The news that Iceland is set to remove plastic in all its own brand products and Theresa May has promised to eliminate the UK’s plastic waste by 2042 are most certainly steps in the right direction, but momentum needs to pick up – fast.

Consumers are growing increasingly concerned about environmental issues and are over 58% more likely to pay for products from socially and environmentally responsible companies. Consumers want to see fashion crafted from recycled plastic, packaging made from recycled materials and incentives being given for recycling, and brands are responding with clean, safe and sustainable products to benefit the planet – distinguishing them from the competition in the process.

Procter & Gamble’s new Fairy bottle is one just one example, made from 10% ocean plastic, collected from the seas and beaches around the world, and 90% post-consumer recycled plastic. And Coca Cola’s new ‘World Without Waste’ packaging vision forms an integral part of their business strategy, publishing a goal to help collect and recycle a bottle or can for every one they sell and investing in developing 100% recyclable bottles.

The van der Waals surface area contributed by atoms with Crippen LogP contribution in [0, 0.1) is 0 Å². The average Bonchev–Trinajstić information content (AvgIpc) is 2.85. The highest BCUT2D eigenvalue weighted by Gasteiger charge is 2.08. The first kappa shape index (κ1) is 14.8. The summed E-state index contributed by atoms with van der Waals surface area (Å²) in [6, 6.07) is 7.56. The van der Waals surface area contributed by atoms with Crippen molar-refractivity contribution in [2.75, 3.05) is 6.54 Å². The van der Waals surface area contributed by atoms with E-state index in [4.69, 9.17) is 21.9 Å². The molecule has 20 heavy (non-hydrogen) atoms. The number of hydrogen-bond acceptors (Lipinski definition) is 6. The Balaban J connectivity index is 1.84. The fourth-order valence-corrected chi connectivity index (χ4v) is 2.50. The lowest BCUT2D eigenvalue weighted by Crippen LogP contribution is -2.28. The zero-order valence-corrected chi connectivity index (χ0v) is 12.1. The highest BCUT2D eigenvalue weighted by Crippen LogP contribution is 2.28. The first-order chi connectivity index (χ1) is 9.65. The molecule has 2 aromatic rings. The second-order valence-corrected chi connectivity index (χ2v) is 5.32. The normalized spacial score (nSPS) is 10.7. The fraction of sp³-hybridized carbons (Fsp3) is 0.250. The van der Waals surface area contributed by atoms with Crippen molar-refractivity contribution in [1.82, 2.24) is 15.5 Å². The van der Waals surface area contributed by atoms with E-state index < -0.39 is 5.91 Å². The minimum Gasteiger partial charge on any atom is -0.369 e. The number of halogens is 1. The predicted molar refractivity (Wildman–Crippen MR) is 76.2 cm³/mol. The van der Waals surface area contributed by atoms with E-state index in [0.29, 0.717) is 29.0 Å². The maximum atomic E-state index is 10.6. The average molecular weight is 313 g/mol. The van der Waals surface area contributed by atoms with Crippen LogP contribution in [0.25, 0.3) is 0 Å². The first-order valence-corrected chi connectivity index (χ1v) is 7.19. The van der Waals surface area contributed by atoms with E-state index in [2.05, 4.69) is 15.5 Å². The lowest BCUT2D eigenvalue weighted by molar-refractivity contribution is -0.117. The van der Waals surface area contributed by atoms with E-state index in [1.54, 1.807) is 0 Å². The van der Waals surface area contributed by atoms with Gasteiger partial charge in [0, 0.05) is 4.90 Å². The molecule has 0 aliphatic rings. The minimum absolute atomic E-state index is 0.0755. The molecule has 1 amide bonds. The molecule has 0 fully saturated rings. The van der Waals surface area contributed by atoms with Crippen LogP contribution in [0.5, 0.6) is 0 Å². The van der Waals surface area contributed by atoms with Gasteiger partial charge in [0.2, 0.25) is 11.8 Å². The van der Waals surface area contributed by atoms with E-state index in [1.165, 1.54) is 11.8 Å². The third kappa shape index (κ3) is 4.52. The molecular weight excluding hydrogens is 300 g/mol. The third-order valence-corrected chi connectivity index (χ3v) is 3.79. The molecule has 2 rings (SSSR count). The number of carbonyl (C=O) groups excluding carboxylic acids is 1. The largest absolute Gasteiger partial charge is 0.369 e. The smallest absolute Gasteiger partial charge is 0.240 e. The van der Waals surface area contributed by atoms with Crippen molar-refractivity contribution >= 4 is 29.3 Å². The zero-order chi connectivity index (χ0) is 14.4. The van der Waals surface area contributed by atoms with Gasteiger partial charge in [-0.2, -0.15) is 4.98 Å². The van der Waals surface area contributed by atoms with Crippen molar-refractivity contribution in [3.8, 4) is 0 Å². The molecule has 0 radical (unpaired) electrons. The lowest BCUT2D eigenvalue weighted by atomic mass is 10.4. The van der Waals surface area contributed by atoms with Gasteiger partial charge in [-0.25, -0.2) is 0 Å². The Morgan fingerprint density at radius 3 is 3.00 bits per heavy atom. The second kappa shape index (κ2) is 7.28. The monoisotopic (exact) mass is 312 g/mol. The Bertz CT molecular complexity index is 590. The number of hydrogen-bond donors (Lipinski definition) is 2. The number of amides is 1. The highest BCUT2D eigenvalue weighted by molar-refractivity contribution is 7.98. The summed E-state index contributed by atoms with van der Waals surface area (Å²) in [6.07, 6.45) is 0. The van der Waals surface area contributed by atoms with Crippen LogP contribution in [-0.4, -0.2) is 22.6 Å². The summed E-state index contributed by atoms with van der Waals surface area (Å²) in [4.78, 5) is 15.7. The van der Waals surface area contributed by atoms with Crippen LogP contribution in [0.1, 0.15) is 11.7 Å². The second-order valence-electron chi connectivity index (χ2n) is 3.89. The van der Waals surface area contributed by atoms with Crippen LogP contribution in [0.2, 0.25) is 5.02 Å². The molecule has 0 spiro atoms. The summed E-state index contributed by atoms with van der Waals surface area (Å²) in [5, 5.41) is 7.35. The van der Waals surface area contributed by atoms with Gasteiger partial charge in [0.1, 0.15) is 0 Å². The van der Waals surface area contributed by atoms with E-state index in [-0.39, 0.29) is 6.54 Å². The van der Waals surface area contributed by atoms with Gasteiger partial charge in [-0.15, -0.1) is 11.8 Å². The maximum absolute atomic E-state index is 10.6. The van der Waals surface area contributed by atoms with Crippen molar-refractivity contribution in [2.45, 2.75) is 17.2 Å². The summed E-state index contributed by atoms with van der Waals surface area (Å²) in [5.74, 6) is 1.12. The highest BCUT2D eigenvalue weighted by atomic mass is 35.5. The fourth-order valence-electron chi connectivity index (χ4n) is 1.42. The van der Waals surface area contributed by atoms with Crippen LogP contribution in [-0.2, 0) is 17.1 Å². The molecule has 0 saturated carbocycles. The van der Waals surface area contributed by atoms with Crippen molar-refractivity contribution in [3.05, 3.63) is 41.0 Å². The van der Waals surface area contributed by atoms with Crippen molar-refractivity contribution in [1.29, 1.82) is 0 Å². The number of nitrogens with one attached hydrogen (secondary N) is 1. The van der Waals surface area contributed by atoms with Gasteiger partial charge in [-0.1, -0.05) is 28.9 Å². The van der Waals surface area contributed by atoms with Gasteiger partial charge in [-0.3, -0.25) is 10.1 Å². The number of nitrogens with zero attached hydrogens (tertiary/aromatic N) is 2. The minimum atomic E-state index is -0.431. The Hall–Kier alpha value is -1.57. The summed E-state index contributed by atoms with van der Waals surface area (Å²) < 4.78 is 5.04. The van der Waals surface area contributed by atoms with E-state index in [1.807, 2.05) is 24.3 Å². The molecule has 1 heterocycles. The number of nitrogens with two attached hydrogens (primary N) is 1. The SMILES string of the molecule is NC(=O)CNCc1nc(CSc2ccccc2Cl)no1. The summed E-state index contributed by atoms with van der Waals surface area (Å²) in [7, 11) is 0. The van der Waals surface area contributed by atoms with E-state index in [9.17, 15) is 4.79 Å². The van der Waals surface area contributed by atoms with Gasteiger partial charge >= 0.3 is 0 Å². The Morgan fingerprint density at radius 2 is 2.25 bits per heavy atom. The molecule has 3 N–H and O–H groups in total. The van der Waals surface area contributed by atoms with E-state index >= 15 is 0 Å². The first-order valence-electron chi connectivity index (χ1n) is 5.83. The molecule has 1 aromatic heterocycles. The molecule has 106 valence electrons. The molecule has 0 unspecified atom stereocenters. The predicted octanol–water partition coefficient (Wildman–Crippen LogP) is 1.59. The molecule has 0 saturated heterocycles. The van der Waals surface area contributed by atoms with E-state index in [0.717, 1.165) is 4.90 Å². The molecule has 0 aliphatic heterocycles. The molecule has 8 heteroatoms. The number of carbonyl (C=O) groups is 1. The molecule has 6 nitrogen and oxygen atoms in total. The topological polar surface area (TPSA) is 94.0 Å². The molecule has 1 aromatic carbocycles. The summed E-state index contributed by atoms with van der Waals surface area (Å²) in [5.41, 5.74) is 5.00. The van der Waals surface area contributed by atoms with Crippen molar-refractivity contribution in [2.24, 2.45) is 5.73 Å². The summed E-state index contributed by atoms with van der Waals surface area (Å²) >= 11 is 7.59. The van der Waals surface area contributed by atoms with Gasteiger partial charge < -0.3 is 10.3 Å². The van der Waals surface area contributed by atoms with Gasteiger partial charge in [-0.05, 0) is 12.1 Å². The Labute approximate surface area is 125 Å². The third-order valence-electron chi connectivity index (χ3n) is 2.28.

The drive for sustainability is also pushing the boundaries in innovation; the Adidas Parley shoe has been given the Stella McCartney touch and made from plastic debris found in the ocean, IKEA has launched a kitchen made from recycled plastic bottles and reclaimed wood, and, closer to home, our client ReFood, which is at the cutting edge of food waste recycling, has found a way to divert food waste materials from landfill to create renewable energy and fertiliser – showing that sustainable business makes great business sense.

In fact, Unilever recently estimated a potential £830bn market for sustainable products – which is why its purchase of organic Pukka Herbs and SC Johnson’s intention to buy Method and Ecover from People Against Dirty should come as no surprise…

One thing’s for certain, whatever the size of a company, there will be challenges on the long road to sustainability, such as changing systems, production lines and stakeholder mindsets to name a few, but payoff for businesses could be huge… not to mention our planet.